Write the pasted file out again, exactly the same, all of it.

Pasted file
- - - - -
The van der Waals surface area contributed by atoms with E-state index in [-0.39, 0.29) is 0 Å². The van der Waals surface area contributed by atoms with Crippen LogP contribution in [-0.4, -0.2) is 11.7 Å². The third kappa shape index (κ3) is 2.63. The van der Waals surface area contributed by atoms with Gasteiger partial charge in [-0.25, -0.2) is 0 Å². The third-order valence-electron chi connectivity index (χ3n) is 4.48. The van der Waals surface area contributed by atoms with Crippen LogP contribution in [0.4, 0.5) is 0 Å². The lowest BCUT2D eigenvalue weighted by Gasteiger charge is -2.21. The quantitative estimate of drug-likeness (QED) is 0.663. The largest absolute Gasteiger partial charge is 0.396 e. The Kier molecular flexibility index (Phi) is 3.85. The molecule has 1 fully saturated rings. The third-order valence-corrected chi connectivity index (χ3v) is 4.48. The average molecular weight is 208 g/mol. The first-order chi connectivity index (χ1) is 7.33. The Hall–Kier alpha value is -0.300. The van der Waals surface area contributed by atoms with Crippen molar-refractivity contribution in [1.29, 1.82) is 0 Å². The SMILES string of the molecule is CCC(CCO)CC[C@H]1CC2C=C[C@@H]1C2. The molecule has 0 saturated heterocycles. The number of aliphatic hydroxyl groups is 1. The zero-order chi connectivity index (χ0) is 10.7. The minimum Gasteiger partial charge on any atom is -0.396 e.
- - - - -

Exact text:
The van der Waals surface area contributed by atoms with E-state index in [-0.39, 0.29) is 0 Å². The van der Waals surface area contributed by atoms with Crippen LogP contribution in [-0.4, -0.2) is 11.7 Å². The third kappa shape index (κ3) is 2.63. The van der Waals surface area contributed by atoms with Gasteiger partial charge in [-0.25, -0.2) is 0 Å². The third-order valence-electron chi connectivity index (χ3n) is 4.48. The van der Waals surface area contributed by atoms with Crippen LogP contribution in [0.4, 0.5) is 0 Å². The lowest BCUT2D eigenvalue weighted by Gasteiger charge is -2.21. The quantitative estimate of drug-likeness (QED) is 0.663. The largest absolute Gasteiger partial charge is 0.396 e. The Kier molecular flexibility index (Phi) is 3.85. The molecule has 1 fully saturated rings. The third-order valence-corrected chi connectivity index (χ3v) is 4.48. The average molecular weight is 208 g/mol. The first-order chi connectivity index (χ1) is 7.33. The Hall–Kier alpha value is -0.300. The van der Waals surface area contributed by atoms with Crippen molar-refractivity contribution in [1.29, 1.82) is 0 Å². The SMILES string of the molecule is CCC(CCO)CC[C@H]1CC2C=C[C@@H]1C2. The molecule has 0 saturated heterocycles. The number of aliphatic hydroxyl groups is 1. The zero-order chi connectivity index (χ0) is 10.7. The minimum Gasteiger partial charge on any atom is -0.396 e.